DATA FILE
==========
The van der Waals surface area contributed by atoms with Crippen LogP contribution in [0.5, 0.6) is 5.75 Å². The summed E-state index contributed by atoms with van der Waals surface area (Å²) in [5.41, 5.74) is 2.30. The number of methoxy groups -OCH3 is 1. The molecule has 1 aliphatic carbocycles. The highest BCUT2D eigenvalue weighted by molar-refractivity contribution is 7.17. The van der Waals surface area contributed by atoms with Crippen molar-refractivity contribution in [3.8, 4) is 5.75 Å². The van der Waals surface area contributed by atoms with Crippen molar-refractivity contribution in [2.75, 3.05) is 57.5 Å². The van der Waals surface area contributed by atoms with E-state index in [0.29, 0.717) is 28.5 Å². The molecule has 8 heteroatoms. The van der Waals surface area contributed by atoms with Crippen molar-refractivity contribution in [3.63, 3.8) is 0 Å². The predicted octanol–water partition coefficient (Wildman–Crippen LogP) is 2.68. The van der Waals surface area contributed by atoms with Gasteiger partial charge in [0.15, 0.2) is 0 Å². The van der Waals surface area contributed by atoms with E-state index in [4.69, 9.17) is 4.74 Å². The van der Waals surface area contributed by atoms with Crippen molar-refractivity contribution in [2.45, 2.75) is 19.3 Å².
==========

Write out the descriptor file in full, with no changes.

The van der Waals surface area contributed by atoms with Crippen LogP contribution in [0.5, 0.6) is 5.75 Å². The summed E-state index contributed by atoms with van der Waals surface area (Å²) in [5.41, 5.74) is 2.30. The number of methoxy groups -OCH3 is 1. The molecule has 1 aliphatic carbocycles. The highest BCUT2D eigenvalue weighted by molar-refractivity contribution is 7.17. The van der Waals surface area contributed by atoms with Crippen molar-refractivity contribution in [3.8, 4) is 5.75 Å². The van der Waals surface area contributed by atoms with Crippen molar-refractivity contribution in [2.75, 3.05) is 57.5 Å². The van der Waals surface area contributed by atoms with E-state index in [0.29, 0.717) is 28.5 Å². The molecule has 8 heteroatoms. The van der Waals surface area contributed by atoms with Crippen molar-refractivity contribution in [3.63, 3.8) is 0 Å². The predicted octanol–water partition coefficient (Wildman–Crippen LogP) is 2.68. The van der Waals surface area contributed by atoms with Gasteiger partial charge in [0.15, 0.2) is 0 Å². The van der Waals surface area contributed by atoms with E-state index in [4.69, 9.17) is 4.74 Å². The van der Waals surface area contributed by atoms with Crippen molar-refractivity contribution in [2.45, 2.75) is 19.3 Å².